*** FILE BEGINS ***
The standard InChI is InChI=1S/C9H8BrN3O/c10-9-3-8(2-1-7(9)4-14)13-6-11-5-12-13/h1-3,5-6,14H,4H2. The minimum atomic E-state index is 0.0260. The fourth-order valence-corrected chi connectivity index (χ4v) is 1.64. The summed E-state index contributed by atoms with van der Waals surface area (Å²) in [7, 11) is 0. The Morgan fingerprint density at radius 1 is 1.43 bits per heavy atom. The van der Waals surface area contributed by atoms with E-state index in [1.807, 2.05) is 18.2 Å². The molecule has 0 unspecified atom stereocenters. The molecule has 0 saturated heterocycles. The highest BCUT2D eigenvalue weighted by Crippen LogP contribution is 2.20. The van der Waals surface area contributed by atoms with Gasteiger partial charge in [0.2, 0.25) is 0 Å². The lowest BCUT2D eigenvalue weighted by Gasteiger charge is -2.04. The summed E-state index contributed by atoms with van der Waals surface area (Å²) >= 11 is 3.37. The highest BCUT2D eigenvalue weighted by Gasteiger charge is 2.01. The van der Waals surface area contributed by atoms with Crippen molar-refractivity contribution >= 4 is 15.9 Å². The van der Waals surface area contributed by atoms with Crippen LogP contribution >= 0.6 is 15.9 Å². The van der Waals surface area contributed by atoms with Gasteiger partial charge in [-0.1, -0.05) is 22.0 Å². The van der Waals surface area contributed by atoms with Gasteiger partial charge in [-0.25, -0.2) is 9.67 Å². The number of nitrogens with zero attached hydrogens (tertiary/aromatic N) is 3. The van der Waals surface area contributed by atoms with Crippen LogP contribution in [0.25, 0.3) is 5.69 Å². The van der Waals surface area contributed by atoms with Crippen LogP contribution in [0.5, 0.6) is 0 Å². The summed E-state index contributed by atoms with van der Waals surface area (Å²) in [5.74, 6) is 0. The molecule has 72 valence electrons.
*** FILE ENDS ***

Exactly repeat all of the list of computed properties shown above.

The standard InChI is InChI=1S/C9H8BrN3O/c10-9-3-8(2-1-7(9)4-14)13-6-11-5-12-13/h1-3,5-6,14H,4H2. The minimum atomic E-state index is 0.0260. The fourth-order valence-corrected chi connectivity index (χ4v) is 1.64. The summed E-state index contributed by atoms with van der Waals surface area (Å²) in [7, 11) is 0. The Morgan fingerprint density at radius 1 is 1.43 bits per heavy atom. The van der Waals surface area contributed by atoms with E-state index in [1.807, 2.05) is 18.2 Å². The molecule has 0 unspecified atom stereocenters. The molecule has 0 saturated heterocycles. The highest BCUT2D eigenvalue weighted by Crippen LogP contribution is 2.20. The van der Waals surface area contributed by atoms with Gasteiger partial charge in [0.2, 0.25) is 0 Å². The lowest BCUT2D eigenvalue weighted by Gasteiger charge is -2.04. The summed E-state index contributed by atoms with van der Waals surface area (Å²) >= 11 is 3.37. The highest BCUT2D eigenvalue weighted by Gasteiger charge is 2.01. The van der Waals surface area contributed by atoms with Crippen molar-refractivity contribution >= 4 is 15.9 Å². The van der Waals surface area contributed by atoms with Crippen LogP contribution >= 0.6 is 15.9 Å². The van der Waals surface area contributed by atoms with Gasteiger partial charge in [-0.1, -0.05) is 22.0 Å². The van der Waals surface area contributed by atoms with Gasteiger partial charge in [-0.25, -0.2) is 9.67 Å². The number of nitrogens with zero attached hydrogens (tertiary/aromatic N) is 3. The van der Waals surface area contributed by atoms with Crippen LogP contribution in [0.25, 0.3) is 5.69 Å². The van der Waals surface area contributed by atoms with Crippen LogP contribution in [0.5, 0.6) is 0 Å². The summed E-state index contributed by atoms with van der Waals surface area (Å²) in [5.74, 6) is 0. The molecule has 72 valence electrons.